As vampire movies go, Underworld is one of my favourites. It’s got just the right amounts of action, gothic style, ‘intelligent dialogue’ and adrenaline-pumping thrills. And in the second movie, Underworld: Evolution, we had a powerful vampire lord whose sole mission in life was to discover the whereabouts of his brother, a werewolf, in order to set him free from his lifelong imprisonment – how many monster movies have brotherly love as a driving force?
The underlying motif of both films was the creation of a superior hybrid of either vampire or werewolf, one more powerful than the existing species. And which vampire movie fan hasn’t secretly half-fantasized about actually being a vampire and be immune to disease, have super-human strength/agility/senses, maybe even the power to become invisible every now and then?
“For the perishable must clothe itself with the imperishable, and the mortal with immortality.” (1 Cor 15:53)
Immortality. Christians believe in this, too. Except it’s not expressed in the form of un-aging, bullet-proof bodies, but as that which God’s children get to wear as their reward. Like brand new gown or tuxedo which exudes a – ooh! – splendid shine on their wearers, make them look more beautiful, newer even.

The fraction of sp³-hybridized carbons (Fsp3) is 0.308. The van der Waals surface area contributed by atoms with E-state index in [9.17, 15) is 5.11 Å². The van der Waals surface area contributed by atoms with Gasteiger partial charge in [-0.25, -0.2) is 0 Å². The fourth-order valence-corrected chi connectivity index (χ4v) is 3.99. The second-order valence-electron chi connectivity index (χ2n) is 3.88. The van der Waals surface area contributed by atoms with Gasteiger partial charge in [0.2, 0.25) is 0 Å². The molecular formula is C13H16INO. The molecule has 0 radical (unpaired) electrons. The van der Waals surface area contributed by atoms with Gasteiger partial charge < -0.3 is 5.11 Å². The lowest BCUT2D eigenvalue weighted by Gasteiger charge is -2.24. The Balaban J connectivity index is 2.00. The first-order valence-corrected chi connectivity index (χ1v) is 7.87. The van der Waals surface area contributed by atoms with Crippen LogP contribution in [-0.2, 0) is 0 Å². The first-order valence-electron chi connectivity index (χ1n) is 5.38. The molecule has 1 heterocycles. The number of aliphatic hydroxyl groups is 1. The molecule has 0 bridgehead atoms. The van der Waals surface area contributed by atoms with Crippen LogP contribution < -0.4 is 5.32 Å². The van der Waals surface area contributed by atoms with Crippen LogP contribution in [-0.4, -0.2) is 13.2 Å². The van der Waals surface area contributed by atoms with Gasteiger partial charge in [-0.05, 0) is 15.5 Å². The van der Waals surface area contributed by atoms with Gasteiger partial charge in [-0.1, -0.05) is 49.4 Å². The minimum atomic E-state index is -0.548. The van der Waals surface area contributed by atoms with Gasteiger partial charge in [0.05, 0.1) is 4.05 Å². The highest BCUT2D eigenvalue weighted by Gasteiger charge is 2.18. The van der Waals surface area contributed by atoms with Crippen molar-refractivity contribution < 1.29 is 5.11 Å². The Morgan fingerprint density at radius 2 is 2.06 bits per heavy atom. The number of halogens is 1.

Our promised imperishability reflects power over death and all that might quench true life away. For when we are decked out in glory,
…then the saying that is written will come true: “Death has been swallowed up in victory.” “Where, O death, is your victory? Where, O death, is your sting?”
This is where, I suppose, Jesus has a major point against any Master Vampire. Because even thought vampire bodies are far more powerful than normal, they are not indestructible. There’s still the stake-in-heart gig (plus lots of other unpleasant outcomes) which a vampire fears. ‘Eternal life’, for these bat-people, is a matter of continued earthly existence. One would imagine such a creature fearing death even more, clinging on to life because there is nothing beyond.
Disciples of Jesus, on the other hand, have nothing to fear. They look forward to conquering death. They work joyously to give their lives in labour and love, the labour of love, for their communities.
“Therefore, my dear brothers, stand firm. Let nothing move you. Always give yourselves fully to the work of the Lord, because you know that your labour in the Lord is not in vain.” (1 Cor 15:58)
Victory. Power. Everlasting life. Eternal value for all our hard work. This is no Underworld myth, but the universe under Christ.
(Meditations contributed by Alwyn)